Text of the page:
What is the Share Price of Ukraine’s War?

Traditionally, the discussion about war has been about ambition, ideology and morality. Though the reference to law and national sovereignty has now superseded ethics in the debate about right and wrong, what really counts in today’s justification of war is simply economics, or to put it more bluntly, money.

Vector Symbol Blood Money © JoeBakal / shutterstock.com

May 01, 2024 04:13 EDT

A curious, counterintuitive idea has for some time been circulating in the media concerning the war in Ukraine. Despite its patent absurdity, this line of reasoning became the argument that key Republican lawmakers found convincing enough to persuade them to vote, against their better judgment, for the passage of a $61 billion arms package they had spent months resisting.

The revolutionary idea I’m referring to inverts the standard moral logic our society has traditionally applied to war. Some clever pundits and politicians have successfully applied that great American resource, “the power of positive thinking” to remove the traditional stigma of war as evil and turn it into a model of good financial management.

Republican Senator Mitch McConnell may have been the first to articulate the idea. To mark the anniversary of Russia’s invasion in February 2023, the minority leader of the Senate proclaimed that “U.S. aid to Ukraine is a ‘direct investment’ in the country’s interests and against Russian President Vladimir Putin’s ‘war machine’.” To buttress his case, he indulged his fancy, imagining the geopolitical future as if it were a scenario in a video game. “If Putin were given a green light to destabilize Europe, invading and killing at will, the long-term cost to the United States in both dollars and security risks would be astronomically higher than the minuscule fraction of our GDP that we have invested in Ukraine’s defense thus far.” McConnell’s Putin isn’t Hitler. He’s Genghis Khan as a character in an action-packed Hollywood movie.

McConnell sowed the seed that seven months later flowered and took a more realistic form in the brain of former private equity executive and presidential candidate Senator Mitt Romney. After evoking Washington’s noble effort to use Ukraine to weaken the Russian economy, he explained: “To be able to do that with five per cent of your military budget strikes me as an extraordinarily wise investment and not by any means something we can’t afford.”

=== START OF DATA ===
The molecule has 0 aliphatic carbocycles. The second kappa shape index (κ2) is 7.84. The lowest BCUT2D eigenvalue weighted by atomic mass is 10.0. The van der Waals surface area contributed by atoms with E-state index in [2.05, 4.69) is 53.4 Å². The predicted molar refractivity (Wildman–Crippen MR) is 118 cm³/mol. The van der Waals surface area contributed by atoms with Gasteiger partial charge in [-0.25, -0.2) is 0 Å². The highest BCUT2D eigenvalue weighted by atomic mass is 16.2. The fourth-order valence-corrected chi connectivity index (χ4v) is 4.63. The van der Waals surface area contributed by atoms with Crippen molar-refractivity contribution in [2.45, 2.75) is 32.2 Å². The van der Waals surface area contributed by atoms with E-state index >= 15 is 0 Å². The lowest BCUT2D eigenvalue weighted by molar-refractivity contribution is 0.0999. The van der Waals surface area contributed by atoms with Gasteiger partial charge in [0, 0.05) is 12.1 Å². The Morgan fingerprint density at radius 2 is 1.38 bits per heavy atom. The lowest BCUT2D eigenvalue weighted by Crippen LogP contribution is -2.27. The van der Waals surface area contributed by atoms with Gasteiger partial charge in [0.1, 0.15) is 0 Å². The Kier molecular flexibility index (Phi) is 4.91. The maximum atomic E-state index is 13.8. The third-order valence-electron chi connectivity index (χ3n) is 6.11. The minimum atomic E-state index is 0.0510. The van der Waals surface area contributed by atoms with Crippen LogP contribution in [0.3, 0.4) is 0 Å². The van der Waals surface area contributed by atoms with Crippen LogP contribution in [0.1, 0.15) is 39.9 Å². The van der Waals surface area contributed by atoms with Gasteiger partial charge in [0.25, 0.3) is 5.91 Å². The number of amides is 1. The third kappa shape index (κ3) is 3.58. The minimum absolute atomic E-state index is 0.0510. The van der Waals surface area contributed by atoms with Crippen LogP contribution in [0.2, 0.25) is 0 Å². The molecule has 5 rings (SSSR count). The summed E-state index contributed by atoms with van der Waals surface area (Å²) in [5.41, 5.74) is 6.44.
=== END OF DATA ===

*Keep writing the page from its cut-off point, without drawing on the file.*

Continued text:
Today’s Weekly Devil’s Dictionary definition:


In classic capitalism the allocation of money to create value; in late-stage capitalism, the allocation of money to destroy challenges to monopoly.

Contextual note

What McConnell and Romney may have intended more as a metaphor that literal truth has taken its place as orthodoxy in the Beltway credo about Ukraine. It has become to go-to argument evoked endlessly and with great solemnity by NATO’s secular priesthood, in the US and Europe in its effort to overcome Republican resistance to further funding for Ukraine.  

In the runup to last month’s successful vote in the House, the Atlantic Council echoed Romney’s description: “To be able to do that with five per cent of your military budget strikes me as an extraordinarily wise investment and not by any means something we can’t afford.”

In February of this year, NATO chief Jan Stoltenberg parroted the same message. “I strongly believe that it’s a good deal for the United States to support Ukraine. It’s not charity, it’s an investment into their own security.” He then made a key point: “By allocating a fraction of our defense budgets we have enabled the Ukrainians to destroy significant parts of the Russian combat capability without putting any NATO soldier, any US soldier, in harm’s way.”

UK foreign minister and former Prime Minister Lord David Cameron made the same case just a month ago. “I argue that it is extremely good value for money for the United States and for others. Perhaps for about five or 10% of your defense budget, almost half of Russia’s pre-war military equipment has been destroyed without the loss of a single American life. This is an investment in United States security.” The recently named lord is no elitist. He uses the language of the consumer society to make his case when he points out it is “a good value for money.”

Lord Cameron didn’t stop there. In so doing, he absurdly appeared to endorse Putin’s own assessment of Western policy when he claimed back in July 2022 that the West would wage a war “until the last Ukrainian is left standing.” Here are Cameron’s words uttered in April 2024: “The best thing we can do this year is to help keep the Ukrainians in this fight. They’re fighting so bravely — they’re not going to lose for want of morale.”